In 1971, the state legalized "casino nights" with blackjack, roulette, and craps, when organized by a nonprofit organization for fundraising, and played for non-cash prizes10 The act was dubbed the "Happy Canyon" law, in reference to a fundraiser traditionally held at the Pendleton Round-Up11 A constitutional amendment passed by voters in 1976 allowed bingo and raffles1012 Texas Hold 'Em was authorized for charitable fundraisers in 200513

Social gamingedit

Cities and counties may choose to allow social gaming to be conducted in businesses and private clubs, where the house does not take a cut or profit from the game13

The state first authorized social gaming in 197314 By 1995, 44 localities had passed ordinances enabling social gaming, and some coastal towns were attracting thriving weekend crowds to their blackjack tables15 An investigation by the Lottery Commission that year found that regulations were laxly enforced, with many dealers being paid for their services

Portland passed a social gaming ordinance in 1984, but it was not until around 2007 that licensed poker clubs began sprouting up around the city The clubs make money by charging a cover fee, and selling food and drinks Underground poker clubs have thrived as well, due to their higher profitability16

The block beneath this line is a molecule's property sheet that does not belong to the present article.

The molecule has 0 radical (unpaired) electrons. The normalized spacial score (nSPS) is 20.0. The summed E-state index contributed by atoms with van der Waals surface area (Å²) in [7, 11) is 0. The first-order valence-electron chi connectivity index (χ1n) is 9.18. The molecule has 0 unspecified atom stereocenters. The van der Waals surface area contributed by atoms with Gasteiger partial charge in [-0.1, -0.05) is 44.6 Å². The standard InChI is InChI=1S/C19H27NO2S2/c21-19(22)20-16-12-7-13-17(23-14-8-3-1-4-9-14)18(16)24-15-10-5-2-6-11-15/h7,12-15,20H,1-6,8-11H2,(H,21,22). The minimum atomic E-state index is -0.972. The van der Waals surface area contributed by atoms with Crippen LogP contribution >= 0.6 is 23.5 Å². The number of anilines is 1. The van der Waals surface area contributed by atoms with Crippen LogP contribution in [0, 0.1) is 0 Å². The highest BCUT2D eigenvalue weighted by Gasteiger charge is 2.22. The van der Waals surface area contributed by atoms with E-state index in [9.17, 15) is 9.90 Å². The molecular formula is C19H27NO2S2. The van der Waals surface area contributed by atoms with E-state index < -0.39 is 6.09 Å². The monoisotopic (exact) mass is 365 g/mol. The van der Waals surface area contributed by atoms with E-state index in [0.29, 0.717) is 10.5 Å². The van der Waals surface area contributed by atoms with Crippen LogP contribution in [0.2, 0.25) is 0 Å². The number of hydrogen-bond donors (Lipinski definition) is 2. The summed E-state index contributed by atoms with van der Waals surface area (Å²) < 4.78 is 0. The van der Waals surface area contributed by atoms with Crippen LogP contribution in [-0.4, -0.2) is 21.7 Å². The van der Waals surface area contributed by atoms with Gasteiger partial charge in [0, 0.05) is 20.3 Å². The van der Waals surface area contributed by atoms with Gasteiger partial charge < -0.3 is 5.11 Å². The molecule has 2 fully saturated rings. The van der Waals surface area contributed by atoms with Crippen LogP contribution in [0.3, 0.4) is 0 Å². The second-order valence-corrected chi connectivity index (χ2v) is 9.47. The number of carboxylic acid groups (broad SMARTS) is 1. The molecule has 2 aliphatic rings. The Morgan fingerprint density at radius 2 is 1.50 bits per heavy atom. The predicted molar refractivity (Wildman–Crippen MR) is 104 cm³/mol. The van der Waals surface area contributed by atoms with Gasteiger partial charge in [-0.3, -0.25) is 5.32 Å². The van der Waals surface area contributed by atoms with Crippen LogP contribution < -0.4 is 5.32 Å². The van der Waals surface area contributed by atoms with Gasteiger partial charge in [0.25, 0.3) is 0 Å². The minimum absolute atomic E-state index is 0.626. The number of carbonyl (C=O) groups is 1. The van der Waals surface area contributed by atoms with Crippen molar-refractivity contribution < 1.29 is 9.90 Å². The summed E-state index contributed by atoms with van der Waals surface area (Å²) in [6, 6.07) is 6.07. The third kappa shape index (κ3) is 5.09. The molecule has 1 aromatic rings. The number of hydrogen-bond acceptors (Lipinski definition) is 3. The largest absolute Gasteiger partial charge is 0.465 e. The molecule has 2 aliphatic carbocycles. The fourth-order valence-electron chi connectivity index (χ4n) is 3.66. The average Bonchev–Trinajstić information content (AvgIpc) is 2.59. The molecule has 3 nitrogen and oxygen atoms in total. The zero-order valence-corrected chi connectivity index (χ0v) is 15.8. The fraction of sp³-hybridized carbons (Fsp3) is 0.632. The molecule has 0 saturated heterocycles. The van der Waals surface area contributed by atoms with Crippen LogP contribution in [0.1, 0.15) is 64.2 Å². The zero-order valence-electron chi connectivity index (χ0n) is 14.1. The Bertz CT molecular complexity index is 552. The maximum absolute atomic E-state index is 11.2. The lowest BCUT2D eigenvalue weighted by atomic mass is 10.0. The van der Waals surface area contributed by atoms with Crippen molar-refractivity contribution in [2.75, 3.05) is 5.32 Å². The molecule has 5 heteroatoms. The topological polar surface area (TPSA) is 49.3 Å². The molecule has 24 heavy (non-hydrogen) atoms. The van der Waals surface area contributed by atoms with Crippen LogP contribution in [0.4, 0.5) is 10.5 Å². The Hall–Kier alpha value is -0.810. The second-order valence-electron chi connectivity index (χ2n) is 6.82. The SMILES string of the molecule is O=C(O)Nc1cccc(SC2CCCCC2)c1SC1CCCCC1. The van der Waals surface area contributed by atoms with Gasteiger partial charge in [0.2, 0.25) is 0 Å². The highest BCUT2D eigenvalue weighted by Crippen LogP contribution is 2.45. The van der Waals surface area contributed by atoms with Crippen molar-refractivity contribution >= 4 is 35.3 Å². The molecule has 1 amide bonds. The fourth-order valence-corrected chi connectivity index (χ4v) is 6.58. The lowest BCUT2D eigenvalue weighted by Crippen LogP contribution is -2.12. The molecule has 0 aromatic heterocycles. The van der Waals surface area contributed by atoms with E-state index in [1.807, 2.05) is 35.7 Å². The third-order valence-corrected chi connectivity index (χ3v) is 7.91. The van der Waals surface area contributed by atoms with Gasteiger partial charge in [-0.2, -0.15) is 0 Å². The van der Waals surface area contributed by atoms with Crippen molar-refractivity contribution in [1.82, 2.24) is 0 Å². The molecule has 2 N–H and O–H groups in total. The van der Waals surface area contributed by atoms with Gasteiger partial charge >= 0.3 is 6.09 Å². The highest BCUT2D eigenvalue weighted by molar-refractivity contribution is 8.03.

Lotteryedit

Oregon Lottery logo Main article: Oregon Lottery

The Oregon Lottery was enabled by an amendment to the Oregon Constitution approved by 66% of voters in the 1984 general election A statutory measure passed in the same election, and by about the same margin, providing for a state lottery1718 Prior to the measures, Oregonians were believed to be spending "a bundle" on the state lottery of neighboring Washington18 The lottery commenced operations the following year, initially offering two types of games: scratchcard tickets and a jackpot game called Megabucks